A separate JAMA Network study found that exhaust outlets tested positive for SARS-CoV-2: “small virus-laden droplets may be displaced by airflows and deposited on equipment such as vents,” the study says. 

“Now, there are other questions about whether the detected virus particles are still live," says Bourouiba. "However, finding the virus in air vents is more compatible with that longer distance range that can be reached through the cloud.” 

Fresh air can help rid coronavirus droplets

These findings heighten the dangers for those caring for COVID-19 patients. Without sufficient air circulation to disperse the cloud, its concentrated payload of droplets can linger in hospitals and homes. 

“Drops are trapped in the cloud for quite some time and they can remain locally concentrated,” says Bourouiba. 

The best defenses are the outdoors and open windows which dissipate the clouds or droplets.

“When one is outside, with air circulation or wind, the cloud and its payload is easily dispersed and less concentrated. Making sure that indoor spaces are aired frequently also reduces the concentration,” Bourouiba says.

Masks protect against floating droplets

Surgical masks are helpful at blocking large droplets, but unlike respirators they do not provide a reliable level of protection from inhaling smaller airborne particles, according to the CDC.

N95 respirators are tight-fitting and filter out at least 95% of airborne particles as small as 0.3 microns. They have a protection factor (APF) of 10, according to the CDC. That means the N95 reduces the aerosol concentration to 1/10 of that in the room — or blocking 90% of airborne particles.

An elastomeric respirator is a reusable device with exchangeable cartridge filters. It fits tight against the user's face and also has a APF of 10. Before reusing the mask, all its surfaces need to be wiped down with a disinfectant.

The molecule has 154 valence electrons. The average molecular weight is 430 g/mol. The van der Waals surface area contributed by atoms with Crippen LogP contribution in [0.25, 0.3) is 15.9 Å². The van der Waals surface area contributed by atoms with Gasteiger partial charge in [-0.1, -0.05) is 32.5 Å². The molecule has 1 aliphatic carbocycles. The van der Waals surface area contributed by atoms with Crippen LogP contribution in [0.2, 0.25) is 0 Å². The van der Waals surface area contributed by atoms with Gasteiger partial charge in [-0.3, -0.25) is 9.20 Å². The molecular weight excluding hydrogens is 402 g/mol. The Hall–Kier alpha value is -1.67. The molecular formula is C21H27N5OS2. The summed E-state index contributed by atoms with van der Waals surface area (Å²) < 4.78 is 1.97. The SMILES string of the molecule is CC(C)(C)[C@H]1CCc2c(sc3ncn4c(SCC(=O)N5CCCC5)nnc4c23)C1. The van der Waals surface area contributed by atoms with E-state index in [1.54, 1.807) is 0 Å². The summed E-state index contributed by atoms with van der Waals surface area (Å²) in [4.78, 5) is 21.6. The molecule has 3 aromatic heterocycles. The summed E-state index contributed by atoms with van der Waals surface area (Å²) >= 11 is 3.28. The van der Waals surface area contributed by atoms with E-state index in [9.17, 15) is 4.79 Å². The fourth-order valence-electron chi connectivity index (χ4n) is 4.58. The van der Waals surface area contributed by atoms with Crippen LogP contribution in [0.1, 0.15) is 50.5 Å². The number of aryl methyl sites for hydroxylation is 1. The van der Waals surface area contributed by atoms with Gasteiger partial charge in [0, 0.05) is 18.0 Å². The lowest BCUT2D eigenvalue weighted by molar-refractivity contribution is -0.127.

In addition to respirators, health care workers should wear personal protective equipment (PPE) to help limit exposure to the virus through their eyes or contaminated clothing.

Should you make a homemade face mask?

The CDC now recommends Americans wear cloth face coverings in public settings where its difficult to stay at least 6 feet apart  such as grocery stores and pharmacies — especially in areas with high levels of community transmission.

When asked about the CDC recommendations of the general public wearing masks or other improvised devices, Bourouiba offered a qualified response:

 “The efficacy of those homemade solutions need to be quantified. Exhalations or violent exhalations such as coughs or sneezes would be deflected to the sides of these masks — as they are not perfectly sealed. Flow follows the path of least resistance. The benefit of these masks is that the cloud deflection and impact against the mask dissipate energy and thus can reduce the range of  propagation of the cloud. It is important therefore to understand that such masks are not necessarily protective for the wearer in terms of preventing inhalation of the residual droplets in the air, which enter from the sides unfiltered, but they can provide a way to reduce the range of contamination from the droplets-laden cloud. ”

The CDC  press release says that cloth face coverings fashioned from household items or made at home from common materials at low cost can be used as an additional, voluntary public health measure. They recommend that critical supplies such as surgical masks or N-95 respirators, continue to be reserved for healthcare workers and other medical first responders. Top trends on Google Friday were face mask patterns and bandanas.

The start of allergy season could also hasten new infections. Bourouiba warned  that asymptomatic carriers could spread COVID-19 through any sneezing and coughing triggered by allergies.

Contributing: George Petras and Jim Sergent